Chat Plus: Perils of a Damp Basement
Every other Friday I do the Real Estate Live web chat with readers. Here's one of the questions that couldn't be handled in last week's session. Next Chat day is scheduled for June 12.
Silver Spring: After nine months of looking, a house just came on the market in our dream location and in our price range, with newly remodeled kitchen and baths. Heaven, right? Well, apparently the basement is "damp," which is common along that street (most houses are built into a hill). Due to allergy issues, mold would be a nightmare to live with. So my question for you is: Do you think it's reasonable to ask the sellers to fix this? What is involved? I'd love to hear your take on this issue. Thanks!
E.R.: You're fortunate to be looking at homes during a rainy period, when dampness problems are more likely to reveal themselves. If I were genuinely interested in the house, I would make an offer, but with a home inspection contingency -- and with an extra contingency calling for a repair estimate from a good waterproofing contractor. Get your real estate agent or lawyer to make sure the contingency allows you out of the deal cleanly if you are unsatisfied with their reports. If there is a dampness problem, and the contractor gives you a reasonable waterproofing estimate, I would simply factor that into the price. Try to negotiate as low a price as possible, but insist on getting the repairs done yourself, after closing. That way you have more control over the quality of the job. It's also possible that extra ventilation or air conditioning could help control the situation.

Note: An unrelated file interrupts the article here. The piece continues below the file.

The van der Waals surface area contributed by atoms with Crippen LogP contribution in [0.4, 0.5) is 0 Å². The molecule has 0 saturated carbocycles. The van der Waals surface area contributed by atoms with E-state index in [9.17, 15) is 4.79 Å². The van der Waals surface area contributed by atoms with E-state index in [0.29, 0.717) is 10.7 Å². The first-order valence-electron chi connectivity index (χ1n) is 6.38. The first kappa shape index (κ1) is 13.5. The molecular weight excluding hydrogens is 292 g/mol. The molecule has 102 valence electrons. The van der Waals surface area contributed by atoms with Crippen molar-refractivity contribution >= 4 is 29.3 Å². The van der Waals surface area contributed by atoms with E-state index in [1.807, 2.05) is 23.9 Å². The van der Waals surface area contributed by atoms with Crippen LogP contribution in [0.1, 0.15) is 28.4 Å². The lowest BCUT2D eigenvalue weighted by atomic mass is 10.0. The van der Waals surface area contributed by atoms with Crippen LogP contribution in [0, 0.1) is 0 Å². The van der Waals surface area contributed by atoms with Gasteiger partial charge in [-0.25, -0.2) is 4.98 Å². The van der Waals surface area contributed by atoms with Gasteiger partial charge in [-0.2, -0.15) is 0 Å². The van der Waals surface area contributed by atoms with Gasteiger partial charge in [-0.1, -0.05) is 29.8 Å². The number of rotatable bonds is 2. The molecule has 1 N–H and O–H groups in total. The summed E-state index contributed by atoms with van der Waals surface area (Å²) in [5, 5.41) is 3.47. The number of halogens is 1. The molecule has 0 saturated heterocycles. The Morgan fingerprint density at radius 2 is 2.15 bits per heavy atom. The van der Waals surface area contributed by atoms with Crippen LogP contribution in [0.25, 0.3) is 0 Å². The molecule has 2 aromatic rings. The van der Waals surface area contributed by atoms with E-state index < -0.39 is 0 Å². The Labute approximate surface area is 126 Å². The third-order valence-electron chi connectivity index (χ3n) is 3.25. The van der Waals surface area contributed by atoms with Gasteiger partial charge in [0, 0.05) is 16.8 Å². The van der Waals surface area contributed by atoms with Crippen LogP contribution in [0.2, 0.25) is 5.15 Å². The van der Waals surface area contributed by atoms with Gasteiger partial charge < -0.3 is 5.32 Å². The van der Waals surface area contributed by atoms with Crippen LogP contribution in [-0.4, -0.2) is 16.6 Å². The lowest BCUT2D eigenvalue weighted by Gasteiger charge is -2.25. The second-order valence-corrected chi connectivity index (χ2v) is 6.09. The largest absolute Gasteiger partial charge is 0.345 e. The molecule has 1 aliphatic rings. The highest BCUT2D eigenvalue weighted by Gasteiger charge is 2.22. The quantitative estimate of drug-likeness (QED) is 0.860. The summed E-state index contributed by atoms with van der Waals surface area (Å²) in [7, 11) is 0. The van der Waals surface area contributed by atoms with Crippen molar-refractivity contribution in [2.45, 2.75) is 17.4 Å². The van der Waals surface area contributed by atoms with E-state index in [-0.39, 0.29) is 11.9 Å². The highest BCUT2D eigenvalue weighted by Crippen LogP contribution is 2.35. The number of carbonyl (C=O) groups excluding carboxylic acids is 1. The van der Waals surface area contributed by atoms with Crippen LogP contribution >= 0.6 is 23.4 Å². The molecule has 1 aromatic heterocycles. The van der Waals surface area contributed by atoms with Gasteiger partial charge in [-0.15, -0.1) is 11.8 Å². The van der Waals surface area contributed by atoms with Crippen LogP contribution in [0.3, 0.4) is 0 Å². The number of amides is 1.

What's involved with waterproofing? It can vary depending on soil conditions and other things. You might get away with re-grading the dirt so water drains away from the house, or with installing bigger rain gutters and piping the water away from the foundation. Or the fix could involve excavating around the foundation and applying sealant to the walls, and/or adding drains around the outside of the house. Sometimes, though, even these efforts can fail. You can find more info at the National Association of Waterproofing and Structural Repair Contractors Web site.
If your family's allergies are severe you may need to look to another neighborhood. Any home can develop a damp basement, but your risks might be lower in a different area.
Anyone else want to chip in with their own experience in pursuit of a dry basement?
June 1, 2009; 6:00 AM ET
Categories: Buying , Chat Plus , Remodeling and repair
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